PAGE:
Facebook is being sued in Kenya for unfair working conditions

Meta, the parent company of Facebook, is the target of yet another lawsuit brought by one of the firm’s former content moderators. It is reported by The Washington Post that Daniel Motaung has filed a lawsuit against the corporation and a San Francisco subcontractor named Sama, alleging that the company and Sama trafficked Africans to work in Kenya under exploitative and unhealthy working circumstances. According to the complaint, Sama used deceptive employment advertisements to recruit impoverished individuals from around the area, including those from Kenya, South Africa, Ethiopia, Somalia, and Uganda, among other countries. The employees claim they were never informed that they would be working as Facebook moderators and that they would be required to watch distressing information as part of their employment.

During his first six months on the job, Motaung claimed to have witnessed a video of someone being decapitated, and he was sacked for attempting to lead employees’ unionisation efforts. A Time investigation into the working circumstances at the office where Motaung worked indicated that some workers had suffered from emotional stress as a result of their occupations, according to the article. At Sama, a startup that describes itself as a “ethical AI” company that provides “dignified digital jobs” to individuals in areas such as Nairobi, there are counsellors on hand. Staff, on the other hand, were largely sceptical of the counsellors, and Sama allegedly rejected the counsellors’ recommendation to allow workers to take health breaks throughout the day regardless.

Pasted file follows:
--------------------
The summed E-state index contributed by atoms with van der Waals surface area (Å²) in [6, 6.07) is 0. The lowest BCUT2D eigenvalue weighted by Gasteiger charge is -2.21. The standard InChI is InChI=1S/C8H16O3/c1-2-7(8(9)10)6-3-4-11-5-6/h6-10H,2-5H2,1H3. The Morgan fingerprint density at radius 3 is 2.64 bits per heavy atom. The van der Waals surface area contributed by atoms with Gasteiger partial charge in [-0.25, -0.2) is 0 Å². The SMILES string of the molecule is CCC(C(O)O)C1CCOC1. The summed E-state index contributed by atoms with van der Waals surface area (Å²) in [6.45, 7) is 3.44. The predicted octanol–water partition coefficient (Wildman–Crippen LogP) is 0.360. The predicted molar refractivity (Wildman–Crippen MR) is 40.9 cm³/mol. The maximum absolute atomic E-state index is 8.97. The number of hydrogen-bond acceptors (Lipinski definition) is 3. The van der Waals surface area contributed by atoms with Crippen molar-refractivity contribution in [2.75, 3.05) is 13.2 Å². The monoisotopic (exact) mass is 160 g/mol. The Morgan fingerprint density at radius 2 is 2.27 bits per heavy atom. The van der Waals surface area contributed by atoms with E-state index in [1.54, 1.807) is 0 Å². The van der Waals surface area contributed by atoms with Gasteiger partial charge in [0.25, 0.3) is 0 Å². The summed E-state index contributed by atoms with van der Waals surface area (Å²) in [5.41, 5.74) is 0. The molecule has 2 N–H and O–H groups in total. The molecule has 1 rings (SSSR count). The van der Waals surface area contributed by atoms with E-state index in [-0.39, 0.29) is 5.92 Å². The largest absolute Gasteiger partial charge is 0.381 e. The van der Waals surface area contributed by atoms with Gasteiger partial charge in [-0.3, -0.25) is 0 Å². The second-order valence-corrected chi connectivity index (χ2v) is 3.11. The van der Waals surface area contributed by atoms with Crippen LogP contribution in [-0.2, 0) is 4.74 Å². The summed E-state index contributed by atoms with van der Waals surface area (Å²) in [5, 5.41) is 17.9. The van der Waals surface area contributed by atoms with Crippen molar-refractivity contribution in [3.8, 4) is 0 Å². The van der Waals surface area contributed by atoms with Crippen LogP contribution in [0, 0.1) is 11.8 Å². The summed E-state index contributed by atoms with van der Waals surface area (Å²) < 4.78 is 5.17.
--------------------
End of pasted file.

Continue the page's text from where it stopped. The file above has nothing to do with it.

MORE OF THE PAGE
Motaung, on the other hand, said in his case that his profession had been traumatic for him and that he now had a dread of dying. “I had a lot of promise. When I travelled to Kenya, I went because I wanted to make a positive difference in my life. I wanted to make a difference in the lives of my family members. The person I came out as was completely different; it was a person who had been annihilated “He made a point of it. A non-disclosure agreement was also required of Motaung, and he was paid less than was promised – 40,000 Kenyan shillings (about $350) according to the case, which was filed in Kenya. According to a Time magazine study, workers were leaving in droves as a result of inadequate compensation and working conditions.

Harrowing accounts of Facebook moderators being forced to view horrifying videos and working in substandard circumstances are not new and have been reported from all over the globe, including the United States. In fact, the business agreed to pay $52 million to its content moderators in the United States as part of a class action lawsuit that was filed in 2020. The payment for those who were diagnosed with psychiatric problems as a result of their jobs ranged from $5,000 to $50,000.

“We expect our partners to deliver industry-leading salary, perks, and support,” said Meta’s Nairobi office in a statement to The Washington Post. “We also encourage content reviewers to report concerns as soon as they become aware of them, and we perform independent audits on a regular basis to ensure that our partners are fulfilling the high standards that we require of them,” the company said.

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